Tom Valley is an Assistant Professor in the Division of Pulmonary and Critical Care Medicine in the Department of Internal Medicine at the University of Michigan. He received his undergraduate degrees in history and chemistry from Emory University, and his medical degree from the University of Miami. He completed his internal medicine residency and chief residency at the University of Texas-Southwestern/Parkland Memorial Hospital.
Funded by the U.S. Centers for Medicare and Medicaid Services
Funding Years: 2014-2018
The central objective of the Healthy Michigan Plan is to improve the health and well-being of Michigan residents by extending health care coverage to low-income adults who are uninsured or underinsured. The program also introduces a number of reforms, including cost-sharing for individuals with incomes above the Federal Poverty Level, the creation of individual MI Health Accounts to record health care expenses and cost-sharing contributions, and opportunities for beneficiaries to reduce their cost-sharing by completing health risk assessments and engaging in healthy behaviors. This project conducts the evaluation of Michigan's Medicaid expansion, the Healthy Michigan Plan (HMP).
PI(s): John Ayanian
Co-I(s): Tammy Chang, Sarah Clark, Matthew Davis, A M Fendrick, Susan Goold, Adrianne Haggins, Richard Hirth, Edith Kieffer, Jeffrey Kullgren, Sunghee Lee, Ann-Marie Rosland
Tell us what you think about certain public policies designed to reduce the incidence of diabetes in the US.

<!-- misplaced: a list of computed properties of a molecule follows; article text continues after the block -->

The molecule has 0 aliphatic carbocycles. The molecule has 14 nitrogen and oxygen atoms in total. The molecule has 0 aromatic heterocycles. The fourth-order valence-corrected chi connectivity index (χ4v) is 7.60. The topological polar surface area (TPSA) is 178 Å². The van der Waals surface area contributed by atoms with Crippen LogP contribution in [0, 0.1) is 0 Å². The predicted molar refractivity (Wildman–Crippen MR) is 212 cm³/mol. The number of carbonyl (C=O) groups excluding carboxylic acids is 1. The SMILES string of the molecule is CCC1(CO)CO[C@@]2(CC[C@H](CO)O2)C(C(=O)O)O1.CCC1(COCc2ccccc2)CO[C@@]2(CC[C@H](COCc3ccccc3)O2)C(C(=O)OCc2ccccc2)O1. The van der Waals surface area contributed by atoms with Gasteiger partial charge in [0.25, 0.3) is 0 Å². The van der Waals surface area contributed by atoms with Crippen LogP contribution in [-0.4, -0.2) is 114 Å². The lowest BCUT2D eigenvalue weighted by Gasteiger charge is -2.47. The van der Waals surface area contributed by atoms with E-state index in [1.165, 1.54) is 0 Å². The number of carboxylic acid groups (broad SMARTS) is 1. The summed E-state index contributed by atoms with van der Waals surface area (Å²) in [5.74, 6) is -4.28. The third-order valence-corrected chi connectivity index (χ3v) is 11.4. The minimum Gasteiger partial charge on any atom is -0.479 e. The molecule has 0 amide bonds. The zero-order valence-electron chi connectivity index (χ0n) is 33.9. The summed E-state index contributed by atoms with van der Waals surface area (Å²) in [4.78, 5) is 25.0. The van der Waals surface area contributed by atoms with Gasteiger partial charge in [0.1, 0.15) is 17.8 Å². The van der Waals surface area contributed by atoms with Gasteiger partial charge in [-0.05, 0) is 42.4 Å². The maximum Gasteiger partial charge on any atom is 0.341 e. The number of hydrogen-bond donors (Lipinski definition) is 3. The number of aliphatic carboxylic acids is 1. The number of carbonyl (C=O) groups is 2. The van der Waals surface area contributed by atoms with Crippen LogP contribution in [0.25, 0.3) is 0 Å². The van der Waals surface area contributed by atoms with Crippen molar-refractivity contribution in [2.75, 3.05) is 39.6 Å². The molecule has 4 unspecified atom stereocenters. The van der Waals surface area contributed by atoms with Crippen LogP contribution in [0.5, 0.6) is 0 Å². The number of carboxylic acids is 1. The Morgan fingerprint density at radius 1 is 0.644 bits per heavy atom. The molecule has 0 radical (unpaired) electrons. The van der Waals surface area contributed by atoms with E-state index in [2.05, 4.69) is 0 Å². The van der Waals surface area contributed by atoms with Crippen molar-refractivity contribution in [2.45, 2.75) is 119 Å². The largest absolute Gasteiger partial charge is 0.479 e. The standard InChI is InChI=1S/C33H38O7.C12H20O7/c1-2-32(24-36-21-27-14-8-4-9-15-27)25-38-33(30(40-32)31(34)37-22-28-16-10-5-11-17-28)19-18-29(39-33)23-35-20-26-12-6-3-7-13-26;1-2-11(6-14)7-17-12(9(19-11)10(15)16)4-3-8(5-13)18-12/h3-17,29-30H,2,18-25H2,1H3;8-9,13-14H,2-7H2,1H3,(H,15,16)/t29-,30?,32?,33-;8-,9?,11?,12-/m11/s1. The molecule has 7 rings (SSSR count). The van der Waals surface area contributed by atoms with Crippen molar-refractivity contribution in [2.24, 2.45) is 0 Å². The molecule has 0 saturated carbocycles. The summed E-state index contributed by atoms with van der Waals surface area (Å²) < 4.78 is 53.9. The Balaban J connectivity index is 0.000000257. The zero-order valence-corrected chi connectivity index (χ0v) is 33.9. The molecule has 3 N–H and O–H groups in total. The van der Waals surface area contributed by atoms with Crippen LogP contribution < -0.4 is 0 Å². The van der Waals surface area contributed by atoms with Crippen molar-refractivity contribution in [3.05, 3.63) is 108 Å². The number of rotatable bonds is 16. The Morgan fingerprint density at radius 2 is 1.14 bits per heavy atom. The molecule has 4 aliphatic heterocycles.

Please read this hypothetical news article and then answer a few questions at the end.
People with Diabetes Lobby Congress This Week
- strongly disagree
- strongly agree
- strongly disagree
- strongly agree
- strongly disagree
- strongly agree
Generally speaking, do you usually think of yourself as a Republican, a Democrat, an Independent, or what?
- Strong Democrat
- Not so strong Democrat
- Independent, close to Democrat
- Independent, close to Republican
- Not so strong Republican
- Strong Republican
- Don't know, haven't thought much about it
How you answered:
Researchers affiliated with CBDSM and the School of Public Health have found that "Americans' opinions about health policy are polarized on political partisan lines. Democrats and Republicans differ in the ways that they receive and react to messages about the social determinants of health."
In the study, lead author Sarah Gollust, PhD, randomly assigned participants to read one of four hypothetical news articles about type 2 diabetes. Diabetes was used as an example of a common health issue that is widely debated and that is known to have multiple contributing factors, including genetic predisposition, behavioral choices, and social determinants (such as income or neighborhood environments).
The articles were identical except for the causal frame embedded in the text. The article that you read in this Decision of the Month presented social determinants as a cause for type 2 diabetes. Other versions of the article presented genetic predisposition or behavioral choices as a cause for type 2 diabetes, and one version had no causal language.